Seleznev is considered an innovator in the underworld of credit card theft
Seleznev is considered an innovator in the underworld of credit card theft

A Russian national has been handed the ‘longest sentence ever'. A US court sentenced Roman Seleznev on 22 April to 27 years in prison for stealing nearly US$170 million (£132 million) from over 3700 banks worldwide.

Seleznev, known as Track2 in the world of cyber-criminality, was convicted in 2016 of 38 counts including wire fraud and aggravated identity theft. More specifically, Seleznev hacked into point of sale devices, the kind of machines used every day to process any number of card transactions in-store, and stole private credit card numbers from over 500 US businesses.

Court documents call Seleznev a “criminal entrepreneur whose innovations shaped the carding industry”.

The 32-year-old Russian national was particularly fond of targeting financial institutions and small businesses, some of which went into bankruptcy after Seleznev was done with them.  After stealing the data, Seleznev would send it back to his servers in Ukraine, Russia and Virginia before selling it on to other cyber-criminals, through two automated vending sites created by the hacker. This, according to his prosecutors, made buying stolen credit card data “as easy as buying a book on Amazon.”

When Seleznev was arrested in the Maldives in 2014, law enforcement seized a laptop containing 1.7 million credit card numbers.

The sheer scale of Seleznev's activities surely contributed to what has been called the longest sentence ever for hacking. Over two years, Seleznev proved a difficult defendant to try. He got rid of six sets of defense lawyers, rejected plea deals handed to him and committed perjury. He was also judged to pose a high risk of reoffending, should he return to Russia. However, the 27 years that Seleznev was given still fell below the 30 years that prosecutors asked for.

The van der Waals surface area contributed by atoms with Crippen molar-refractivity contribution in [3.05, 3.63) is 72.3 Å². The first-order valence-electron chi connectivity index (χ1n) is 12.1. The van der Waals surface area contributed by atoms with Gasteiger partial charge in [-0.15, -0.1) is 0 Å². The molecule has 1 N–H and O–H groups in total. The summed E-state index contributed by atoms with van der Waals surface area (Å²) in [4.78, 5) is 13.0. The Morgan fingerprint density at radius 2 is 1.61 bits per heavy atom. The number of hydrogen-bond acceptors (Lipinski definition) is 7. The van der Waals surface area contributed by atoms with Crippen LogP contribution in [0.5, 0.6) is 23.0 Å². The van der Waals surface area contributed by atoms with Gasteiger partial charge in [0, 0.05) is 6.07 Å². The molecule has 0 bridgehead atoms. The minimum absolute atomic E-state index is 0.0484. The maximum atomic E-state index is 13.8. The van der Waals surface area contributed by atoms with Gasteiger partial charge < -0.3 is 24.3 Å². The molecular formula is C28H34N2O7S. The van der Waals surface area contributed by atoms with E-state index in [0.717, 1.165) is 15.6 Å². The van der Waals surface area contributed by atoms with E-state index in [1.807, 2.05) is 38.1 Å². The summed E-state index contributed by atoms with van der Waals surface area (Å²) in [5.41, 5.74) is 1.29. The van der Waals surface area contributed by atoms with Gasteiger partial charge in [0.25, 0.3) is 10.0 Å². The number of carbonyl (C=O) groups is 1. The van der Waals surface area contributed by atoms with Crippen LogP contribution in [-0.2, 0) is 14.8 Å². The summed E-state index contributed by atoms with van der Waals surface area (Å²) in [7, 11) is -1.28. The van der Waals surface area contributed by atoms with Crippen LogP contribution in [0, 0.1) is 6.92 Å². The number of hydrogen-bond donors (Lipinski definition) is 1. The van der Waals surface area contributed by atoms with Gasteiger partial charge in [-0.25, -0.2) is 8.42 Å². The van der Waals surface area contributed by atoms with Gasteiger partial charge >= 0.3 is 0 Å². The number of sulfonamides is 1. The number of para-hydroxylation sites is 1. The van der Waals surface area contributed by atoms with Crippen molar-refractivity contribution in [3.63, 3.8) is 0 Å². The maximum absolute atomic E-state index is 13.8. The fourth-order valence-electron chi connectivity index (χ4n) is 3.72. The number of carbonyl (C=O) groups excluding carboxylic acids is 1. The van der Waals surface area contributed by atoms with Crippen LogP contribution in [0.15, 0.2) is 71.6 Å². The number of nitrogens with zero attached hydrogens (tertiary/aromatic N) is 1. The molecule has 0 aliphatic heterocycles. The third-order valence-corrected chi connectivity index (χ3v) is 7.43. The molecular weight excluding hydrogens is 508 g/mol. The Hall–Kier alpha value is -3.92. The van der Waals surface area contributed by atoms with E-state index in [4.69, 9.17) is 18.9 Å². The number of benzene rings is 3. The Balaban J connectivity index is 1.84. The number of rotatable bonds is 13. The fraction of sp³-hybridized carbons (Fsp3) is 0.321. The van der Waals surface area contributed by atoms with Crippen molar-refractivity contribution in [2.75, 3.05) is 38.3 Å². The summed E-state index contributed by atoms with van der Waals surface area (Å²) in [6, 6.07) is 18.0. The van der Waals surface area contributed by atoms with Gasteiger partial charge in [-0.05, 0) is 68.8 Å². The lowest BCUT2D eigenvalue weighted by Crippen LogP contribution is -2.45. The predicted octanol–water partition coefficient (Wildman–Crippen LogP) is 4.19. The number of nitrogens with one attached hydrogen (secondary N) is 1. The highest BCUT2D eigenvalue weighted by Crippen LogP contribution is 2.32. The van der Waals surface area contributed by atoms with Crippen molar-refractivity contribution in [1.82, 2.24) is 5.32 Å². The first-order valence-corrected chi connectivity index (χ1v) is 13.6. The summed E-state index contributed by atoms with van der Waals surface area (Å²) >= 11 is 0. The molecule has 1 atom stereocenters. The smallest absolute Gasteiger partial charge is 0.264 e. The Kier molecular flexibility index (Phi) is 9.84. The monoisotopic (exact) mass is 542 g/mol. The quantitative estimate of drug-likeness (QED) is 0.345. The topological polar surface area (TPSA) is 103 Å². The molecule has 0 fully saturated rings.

Court documents name Seleznev as “one of the most revered point-of-sale hackers in the criminal underworld”, and prosecutors recommended the unprecedented sentence of three decades, in line with Seleznev's crimes: “Never before has a criminal engaged in computer fraud of this magnitude been identified, captured, and convicted by an American jury.”

Simply put, the prosecutors added, “Roman Seleznev has harmed more victims and caused more financial loss than, perhaps, any other defendant that has appeared before the Court.”

Commenting on the sentence, acting assistant attorney general Blanco said, “we will not tolerate the existence of safe havens for these crimes – we will identify cyber-criminals from the dark corners of the Internet and bring them to justice.”

The statement released by the Department of Justice (DoJ) of his sentencing gives credit to the “extraordinary collaborative effort” by the Secret Service, US Attorney's Office and the Seattle Police department.

The sentencing coincides with the indictment of the alleged spam king, hacker and master of the Kelihos botnet, Peter Levashov, in a similar international crackdown on foreign cyber-criminals. US attorney Annette L. Hayes noted, “The notion that the internet is a Wild West where anything goes is a thing of the past.  As Mr. Seleznev has now learned, and others should take note – we are working closely with our law enforcement partners around the world to find, apprehend, and bring to justice those who use the internet to steal and destroy our peace of mind.”

Seleznev may yet have more years piled on top of that 27-year sentence. He still faces organised crime related charges in Nevada and a variety of fraud charges in Georgia.